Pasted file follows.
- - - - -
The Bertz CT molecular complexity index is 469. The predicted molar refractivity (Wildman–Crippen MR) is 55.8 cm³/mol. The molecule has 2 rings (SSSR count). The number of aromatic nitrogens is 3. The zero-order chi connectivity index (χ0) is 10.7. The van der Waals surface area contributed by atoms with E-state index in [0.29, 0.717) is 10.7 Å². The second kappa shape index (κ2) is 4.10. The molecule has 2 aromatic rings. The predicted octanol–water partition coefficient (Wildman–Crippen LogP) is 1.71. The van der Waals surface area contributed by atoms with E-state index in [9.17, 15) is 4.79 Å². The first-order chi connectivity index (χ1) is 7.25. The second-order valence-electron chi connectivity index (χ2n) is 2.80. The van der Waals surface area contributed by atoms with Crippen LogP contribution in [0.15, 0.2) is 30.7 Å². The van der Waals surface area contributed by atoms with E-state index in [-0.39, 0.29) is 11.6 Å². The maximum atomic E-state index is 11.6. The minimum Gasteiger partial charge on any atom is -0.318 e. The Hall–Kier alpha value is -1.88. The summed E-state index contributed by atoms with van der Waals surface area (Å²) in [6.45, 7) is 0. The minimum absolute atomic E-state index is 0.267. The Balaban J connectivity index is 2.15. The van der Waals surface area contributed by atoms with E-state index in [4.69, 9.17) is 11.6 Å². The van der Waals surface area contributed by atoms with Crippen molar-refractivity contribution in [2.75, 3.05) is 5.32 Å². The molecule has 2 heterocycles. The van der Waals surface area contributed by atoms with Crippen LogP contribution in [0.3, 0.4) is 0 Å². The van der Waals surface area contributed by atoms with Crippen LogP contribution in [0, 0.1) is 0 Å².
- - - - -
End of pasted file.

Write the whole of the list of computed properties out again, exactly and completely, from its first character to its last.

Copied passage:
The Bertz CT molecular complexity index is 469. The predicted molar refractivity (Wildman–Crippen MR) is 55.8 cm³/mol. The molecule has 2 rings (SSSR count). The number of aromatic nitrogens is 3. The zero-order chi connectivity index (χ0) is 10.7. The van der Waals surface area contributed by atoms with E-state index in [0.29, 0.717) is 10.7 Å². The second kappa shape index (κ2) is 4.10. The molecule has 2 aromatic rings. The predicted octanol–water partition coefficient (Wildman–Crippen LogP) is 1.71. The van der Waals surface area contributed by atoms with E-state index in [9.17, 15) is 4.79 Å². The first-order chi connectivity index (χ1) is 7.25. The second-order valence-electron chi connectivity index (χ2n) is 2.80. The van der Waals surface area contributed by atoms with Crippen LogP contribution in [0.15, 0.2) is 30.7 Å². The van der Waals surface area contributed by atoms with E-state index in [-0.39, 0.29) is 11.6 Å². The maximum atomic E-state index is 11.6. The minimum Gasteiger partial charge on any atom is -0.318 e. The Hall–Kier alpha value is -1.88. The summed E-state index contributed by atoms with van der Waals surface area (Å²) in [6.45, 7) is 0. The minimum absolute atomic E-state index is 0.267. The Balaban J connectivity index is 2.15. The van der Waals surface area contributed by atoms with E-state index in [4.69, 9.17) is 11.6 Å². The van der Waals surface area contributed by atoms with Crippen molar-refractivity contribution in [2.75, 3.05) is 5.32 Å². The molecule has 2 heterocycles. The van der Waals surface area contributed by atoms with Crippen LogP contribution in [0.3, 0.4) is 0 Å². The van der Waals surface area contributed by atoms with Crippen LogP contribution in [0, 0.1) is 0 Å².